Ozone Layer May Be on the Mend, New Data Suggest

John Pickrell
for National Geographic News
August 5, 2003

Damage to the ozone layer, caused by chlorofluorocarbon (CFC) chemicals and other pollutants, may be starting to reverse itself according to data collected by NASA satellites.

While ozone degradation continues despite global bans on ozone-depleting pollutants imposed more than a decade ago, the rate has slowed markedly enough in one layer of the atmosphere that scientists believe ozone could start to be replenished there within several years.

"There is compelling evidence that we are seeing the very first stages of ozone recovery in the upper atmosphere," said Michael Newchurch, an atmospheric chemist with the National Space Science and Technology Center at the University of Alabama in Huntsville.

Evidence suggests that international efforts to reduce chlorofluorocarbon (CFC) pollution are working. However, Newchurch cautioned that those efforts not be curtailed. "It is absolutely essential that we continue not producing these [ozone-depleting] substances for the rest of the time we want to live on this planet," he said.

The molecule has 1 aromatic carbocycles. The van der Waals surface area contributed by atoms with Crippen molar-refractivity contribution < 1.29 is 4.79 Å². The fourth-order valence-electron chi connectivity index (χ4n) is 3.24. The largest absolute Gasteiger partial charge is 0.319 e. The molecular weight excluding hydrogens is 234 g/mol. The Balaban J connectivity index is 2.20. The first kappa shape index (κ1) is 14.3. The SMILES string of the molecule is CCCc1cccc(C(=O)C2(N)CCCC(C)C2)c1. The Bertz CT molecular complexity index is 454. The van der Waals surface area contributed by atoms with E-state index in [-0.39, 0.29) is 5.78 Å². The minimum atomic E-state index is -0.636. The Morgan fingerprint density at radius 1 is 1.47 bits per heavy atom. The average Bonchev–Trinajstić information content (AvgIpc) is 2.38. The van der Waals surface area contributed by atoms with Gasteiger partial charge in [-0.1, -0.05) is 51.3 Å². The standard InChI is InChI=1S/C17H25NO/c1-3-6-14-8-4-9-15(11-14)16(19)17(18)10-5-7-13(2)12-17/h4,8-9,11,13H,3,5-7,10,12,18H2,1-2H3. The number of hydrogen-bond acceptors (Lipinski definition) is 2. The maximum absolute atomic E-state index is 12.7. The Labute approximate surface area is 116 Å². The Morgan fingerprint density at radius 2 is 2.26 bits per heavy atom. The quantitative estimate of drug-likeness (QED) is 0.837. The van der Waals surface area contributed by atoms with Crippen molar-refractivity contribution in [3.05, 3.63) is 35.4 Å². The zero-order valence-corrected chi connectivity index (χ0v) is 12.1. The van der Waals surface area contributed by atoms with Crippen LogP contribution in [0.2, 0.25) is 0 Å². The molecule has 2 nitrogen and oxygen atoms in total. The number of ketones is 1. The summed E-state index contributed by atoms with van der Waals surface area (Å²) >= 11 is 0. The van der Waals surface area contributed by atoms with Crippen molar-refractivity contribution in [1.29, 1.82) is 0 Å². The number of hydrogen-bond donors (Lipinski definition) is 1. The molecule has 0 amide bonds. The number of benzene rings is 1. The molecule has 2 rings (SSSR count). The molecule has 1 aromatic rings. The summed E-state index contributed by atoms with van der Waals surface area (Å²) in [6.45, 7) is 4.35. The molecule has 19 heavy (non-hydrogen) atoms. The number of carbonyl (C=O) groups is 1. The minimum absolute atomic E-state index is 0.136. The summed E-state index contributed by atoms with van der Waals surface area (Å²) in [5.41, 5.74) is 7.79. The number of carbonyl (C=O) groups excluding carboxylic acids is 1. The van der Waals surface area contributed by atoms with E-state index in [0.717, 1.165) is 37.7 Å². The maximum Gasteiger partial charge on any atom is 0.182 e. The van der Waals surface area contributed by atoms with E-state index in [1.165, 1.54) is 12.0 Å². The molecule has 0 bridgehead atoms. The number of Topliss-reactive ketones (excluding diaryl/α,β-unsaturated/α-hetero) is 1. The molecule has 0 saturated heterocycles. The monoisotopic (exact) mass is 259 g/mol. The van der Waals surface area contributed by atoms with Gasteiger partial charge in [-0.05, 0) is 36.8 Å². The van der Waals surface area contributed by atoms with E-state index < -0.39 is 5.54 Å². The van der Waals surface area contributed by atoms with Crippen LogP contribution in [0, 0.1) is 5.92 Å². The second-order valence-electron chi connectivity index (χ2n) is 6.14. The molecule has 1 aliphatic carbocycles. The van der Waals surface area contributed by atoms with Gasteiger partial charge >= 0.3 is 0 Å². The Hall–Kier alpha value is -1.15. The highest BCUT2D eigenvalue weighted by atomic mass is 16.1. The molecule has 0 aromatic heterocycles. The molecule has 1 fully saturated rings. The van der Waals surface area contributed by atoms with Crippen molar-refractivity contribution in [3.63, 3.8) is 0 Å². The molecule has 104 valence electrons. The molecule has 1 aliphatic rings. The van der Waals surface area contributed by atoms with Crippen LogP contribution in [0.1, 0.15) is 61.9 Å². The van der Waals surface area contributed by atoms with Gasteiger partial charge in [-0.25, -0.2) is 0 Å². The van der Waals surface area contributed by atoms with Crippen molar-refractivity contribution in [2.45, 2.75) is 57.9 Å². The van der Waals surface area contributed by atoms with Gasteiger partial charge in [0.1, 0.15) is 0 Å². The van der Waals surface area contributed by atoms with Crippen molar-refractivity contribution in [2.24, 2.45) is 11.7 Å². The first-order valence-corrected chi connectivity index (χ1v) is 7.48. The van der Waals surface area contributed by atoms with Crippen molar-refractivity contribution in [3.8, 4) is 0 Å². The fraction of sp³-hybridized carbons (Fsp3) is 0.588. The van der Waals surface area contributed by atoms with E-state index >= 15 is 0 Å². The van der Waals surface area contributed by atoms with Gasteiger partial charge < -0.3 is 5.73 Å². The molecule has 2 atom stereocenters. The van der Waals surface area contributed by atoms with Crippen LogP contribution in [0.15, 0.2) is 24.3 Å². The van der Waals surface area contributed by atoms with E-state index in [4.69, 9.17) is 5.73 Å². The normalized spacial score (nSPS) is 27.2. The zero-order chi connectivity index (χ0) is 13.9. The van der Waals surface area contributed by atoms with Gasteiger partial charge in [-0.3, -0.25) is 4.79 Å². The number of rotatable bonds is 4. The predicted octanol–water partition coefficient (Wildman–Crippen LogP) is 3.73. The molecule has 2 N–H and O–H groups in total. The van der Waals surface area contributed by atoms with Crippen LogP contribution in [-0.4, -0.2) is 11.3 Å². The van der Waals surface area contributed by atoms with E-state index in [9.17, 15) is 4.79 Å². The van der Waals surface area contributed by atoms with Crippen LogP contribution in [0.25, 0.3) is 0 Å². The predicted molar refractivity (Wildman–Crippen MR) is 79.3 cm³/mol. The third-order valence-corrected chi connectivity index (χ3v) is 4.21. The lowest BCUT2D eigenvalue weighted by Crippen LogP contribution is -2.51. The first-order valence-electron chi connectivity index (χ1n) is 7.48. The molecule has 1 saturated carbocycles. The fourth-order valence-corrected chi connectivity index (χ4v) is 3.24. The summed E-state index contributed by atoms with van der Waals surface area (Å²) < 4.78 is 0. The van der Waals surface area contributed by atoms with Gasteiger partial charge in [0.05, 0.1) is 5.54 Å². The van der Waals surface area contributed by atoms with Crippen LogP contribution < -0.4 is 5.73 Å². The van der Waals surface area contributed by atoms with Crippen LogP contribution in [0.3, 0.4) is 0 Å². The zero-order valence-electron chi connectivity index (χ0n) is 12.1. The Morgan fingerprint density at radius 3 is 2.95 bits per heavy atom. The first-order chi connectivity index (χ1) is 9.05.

Newchurch led the scientific team who will reveal their finding in an upcoming edition of the Journal of Geophysical Research.

Enormous Ozone Hole

Though ozone is only present in tiny quantities in the atmosphere, it is essential to life, as it absorbs harmful ultraviolet (UV-B) light. The ozone layer cuts out up to 95 percent of the sun's UV-B radiation, said Newchurch. Increases in skin cancer cases have been recorded in parallel with ozone depletion. UV-B rays can also cause cataracts and damage crops.

The majority of atmospheric ozone (the "ozone layer") is found in the stratosphere, the region of the atmosphere found six miles (ten kilometers) above the Earth's surface and beyond.

In the mid-1970s, Scientists first noticed that chlorine produced in the atmosphere from human-made CFCs and similar chemicals had the potential to destroy ozone and damage the ozone layer. CFCs were previously used in refrigerators, fire extinguishers, air conditioners, and as aerosol propellants in a wide-range of spray can consumer products, from paint to deodorant to hair spray.

Observations then showed that CFC chemicals were building up in the atmosphere and that the ozone layer was thinning. The most dramatic discovery came in the mid-1980s: Scientists with the British Antarctic Survey discovered the enormous ozone hole which appears seasonally, exposing the entire Antarctic continent to levels of ultraviolet radiation many times greater than natural levels.

As a result of these findings, and their grave implications, governments came together to produce the 1987 United Nations Montreal Protocol. "A life-saving step for the planet," said Newchurch. This treaty and subsequent amendments led to the development of replacement chemicals, and a near-total ban on the use of CFCs and related chemicals.

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